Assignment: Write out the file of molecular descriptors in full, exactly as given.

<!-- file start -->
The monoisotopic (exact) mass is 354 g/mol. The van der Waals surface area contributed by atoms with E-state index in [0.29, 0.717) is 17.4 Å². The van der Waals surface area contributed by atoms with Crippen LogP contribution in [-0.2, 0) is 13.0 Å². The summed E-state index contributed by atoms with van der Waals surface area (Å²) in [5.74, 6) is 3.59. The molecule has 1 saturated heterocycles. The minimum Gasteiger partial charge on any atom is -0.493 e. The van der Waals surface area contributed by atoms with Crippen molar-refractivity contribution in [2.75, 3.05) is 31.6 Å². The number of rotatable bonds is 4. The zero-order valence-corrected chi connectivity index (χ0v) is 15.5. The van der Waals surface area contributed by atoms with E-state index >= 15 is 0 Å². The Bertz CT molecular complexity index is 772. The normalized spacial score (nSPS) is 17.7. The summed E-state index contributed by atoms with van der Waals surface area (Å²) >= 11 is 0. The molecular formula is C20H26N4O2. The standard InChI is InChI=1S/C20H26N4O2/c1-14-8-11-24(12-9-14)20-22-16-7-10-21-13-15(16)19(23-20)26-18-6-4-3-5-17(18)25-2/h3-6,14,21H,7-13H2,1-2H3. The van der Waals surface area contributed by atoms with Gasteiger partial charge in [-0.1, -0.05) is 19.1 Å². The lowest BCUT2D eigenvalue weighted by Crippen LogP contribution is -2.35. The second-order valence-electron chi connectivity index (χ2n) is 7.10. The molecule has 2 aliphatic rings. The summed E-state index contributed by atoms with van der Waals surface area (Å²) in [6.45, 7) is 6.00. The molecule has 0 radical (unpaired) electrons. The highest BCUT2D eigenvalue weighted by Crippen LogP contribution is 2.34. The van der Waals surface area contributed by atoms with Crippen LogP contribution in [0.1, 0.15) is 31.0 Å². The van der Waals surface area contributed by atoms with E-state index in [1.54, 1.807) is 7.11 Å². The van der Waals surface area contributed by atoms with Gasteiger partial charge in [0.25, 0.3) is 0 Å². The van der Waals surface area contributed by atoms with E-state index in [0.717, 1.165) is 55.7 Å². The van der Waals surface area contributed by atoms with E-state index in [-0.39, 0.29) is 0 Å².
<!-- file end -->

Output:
The monoisotopic (exact) mass is 354 g/mol. The van der Waals surface area contributed by atoms with E-state index in [0.29, 0.717) is 17.4 Å². The van der Waals surface area contributed by atoms with Crippen LogP contribution in [-0.2, 0) is 13.0 Å². The summed E-state index contributed by atoms with van der Waals surface area (Å²) in [5.74, 6) is 3.59. The molecule has 1 saturated heterocycles. The minimum Gasteiger partial charge on any atom is -0.493 e. The van der Waals surface area contributed by atoms with Crippen molar-refractivity contribution in [2.75, 3.05) is 31.6 Å². The number of rotatable bonds is 4. The zero-order valence-corrected chi connectivity index (χ0v) is 15.5. The van der Waals surface area contributed by atoms with E-state index >= 15 is 0 Å². The Bertz CT molecular complexity index is 772. The normalized spacial score (nSPS) is 17.7. The summed E-state index contributed by atoms with van der Waals surface area (Å²) >= 11 is 0. The molecular formula is C20H26N4O2. The standard InChI is InChI=1S/C20H26N4O2/c1-14-8-11-24(12-9-14)20-22-16-7-10-21-13-15(16)19(23-20)26-18-6-4-3-5-17(18)25-2/h3-6,14,21H,7-13H2,1-2H3. The van der Waals surface area contributed by atoms with Gasteiger partial charge in [-0.1, -0.05) is 19.1 Å². The lowest BCUT2D eigenvalue weighted by Crippen LogP contribution is -2.35. The second-order valence-electron chi connectivity index (χ2n) is 7.10. The molecule has 2 aliphatic rings. The summed E-state index contributed by atoms with van der Waals surface area (Å²) in [6.45, 7) is 6.00. The molecule has 0 radical (unpaired) electrons. The highest BCUT2D eigenvalue weighted by Crippen LogP contribution is 2.34. The van der Waals surface area contributed by atoms with Crippen LogP contribution in [0.1, 0.15) is 31.0 Å². The van der Waals surface area contributed by atoms with E-state index in [1.54, 1.807) is 7.11 Å². The van der Waals surface area contributed by atoms with Gasteiger partial charge in [0.25, 0.3) is 0 Å². The van der Waals surface area contributed by atoms with E-state index in [0.717, 1.165) is 55.7 Å². The van der Waals surface area contributed by atoms with E-state index in [-0.39, 0.29) is 0 Å².